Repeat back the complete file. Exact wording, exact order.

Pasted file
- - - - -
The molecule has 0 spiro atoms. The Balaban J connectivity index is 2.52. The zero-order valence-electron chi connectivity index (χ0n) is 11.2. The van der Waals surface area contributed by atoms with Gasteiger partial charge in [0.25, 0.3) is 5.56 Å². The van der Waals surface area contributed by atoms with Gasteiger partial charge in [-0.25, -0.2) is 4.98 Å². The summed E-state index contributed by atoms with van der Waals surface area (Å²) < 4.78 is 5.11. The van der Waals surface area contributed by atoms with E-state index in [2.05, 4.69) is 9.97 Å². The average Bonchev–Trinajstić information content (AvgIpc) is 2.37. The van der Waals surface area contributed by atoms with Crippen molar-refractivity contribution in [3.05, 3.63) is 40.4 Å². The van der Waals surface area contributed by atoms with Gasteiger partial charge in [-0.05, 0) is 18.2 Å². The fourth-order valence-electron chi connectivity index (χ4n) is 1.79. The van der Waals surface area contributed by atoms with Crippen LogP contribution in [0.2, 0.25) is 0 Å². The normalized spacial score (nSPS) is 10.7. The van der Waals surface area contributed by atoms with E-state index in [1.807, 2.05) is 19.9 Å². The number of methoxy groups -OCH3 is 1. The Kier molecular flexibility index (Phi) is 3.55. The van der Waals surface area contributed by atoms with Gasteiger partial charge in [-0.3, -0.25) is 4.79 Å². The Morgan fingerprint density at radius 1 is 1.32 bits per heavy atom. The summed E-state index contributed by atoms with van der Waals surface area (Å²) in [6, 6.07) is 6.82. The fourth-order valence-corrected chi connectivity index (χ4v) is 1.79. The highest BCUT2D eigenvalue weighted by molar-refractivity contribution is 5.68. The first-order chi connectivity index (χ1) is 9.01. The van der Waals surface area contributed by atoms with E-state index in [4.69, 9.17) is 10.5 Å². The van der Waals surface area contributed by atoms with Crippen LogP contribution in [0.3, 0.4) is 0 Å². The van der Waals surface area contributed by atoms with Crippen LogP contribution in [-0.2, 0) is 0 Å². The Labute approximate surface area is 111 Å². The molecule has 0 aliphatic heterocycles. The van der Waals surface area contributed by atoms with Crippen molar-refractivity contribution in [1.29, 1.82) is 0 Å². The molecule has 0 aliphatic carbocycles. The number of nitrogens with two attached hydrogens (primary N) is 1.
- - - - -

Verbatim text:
The molecule has 0 spiro atoms. The Balaban J connectivity index is 2.52. The zero-order valence-electron chi connectivity index (χ0n) is 11.2. The van der Waals surface area contributed by atoms with Gasteiger partial charge in [0.25, 0.3) is 5.56 Å². The van der Waals surface area contributed by atoms with Gasteiger partial charge in [-0.25, -0.2) is 4.98 Å². The summed E-state index contributed by atoms with van der Waals surface area (Å²) < 4.78 is 5.11. The van der Waals surface area contributed by atoms with E-state index in [2.05, 4.69) is 9.97 Å². The average Bonchev–Trinajstić information content (AvgIpc) is 2.37. The van der Waals surface area contributed by atoms with Crippen molar-refractivity contribution in [3.05, 3.63) is 40.4 Å². The van der Waals surface area contributed by atoms with Gasteiger partial charge in [-0.05, 0) is 18.2 Å². The fourth-order valence-electron chi connectivity index (χ4n) is 1.79. The van der Waals surface area contributed by atoms with Crippen LogP contribution in [0.2, 0.25) is 0 Å². The normalized spacial score (nSPS) is 10.7. The van der Waals surface area contributed by atoms with E-state index in [1.807, 2.05) is 19.9 Å². The number of methoxy groups -OCH3 is 1. The Kier molecular flexibility index (Phi) is 3.55. The van der Waals surface area contributed by atoms with Gasteiger partial charge in [-0.3, -0.25) is 4.79 Å². The Morgan fingerprint density at radius 1 is 1.32 bits per heavy atom. The summed E-state index contributed by atoms with van der Waals surface area (Å²) in [6, 6.07) is 6.82. The fourth-order valence-corrected chi connectivity index (χ4v) is 1.79. The highest BCUT2D eigenvalue weighted by molar-refractivity contribution is 5.68. The first-order chi connectivity index (χ1) is 9.01. The van der Waals surface area contributed by atoms with E-state index in [4.69, 9.17) is 10.5 Å². The van der Waals surface area contributed by atoms with Crippen LogP contribution in [0.3, 0.4) is 0 Å². The van der Waals surface area contributed by atoms with Crippen LogP contribution in [-0.2, 0) is 0 Å². The Labute approximate surface area is 111 Å². The molecule has 0 aliphatic heterocycles. The van der Waals surface area contributed by atoms with Crippen molar-refractivity contribution in [1.29, 1.82) is 0 Å². The molecule has 0 aliphatic carbocycles. The number of nitrogens with two attached hydrogens (primary N) is 1.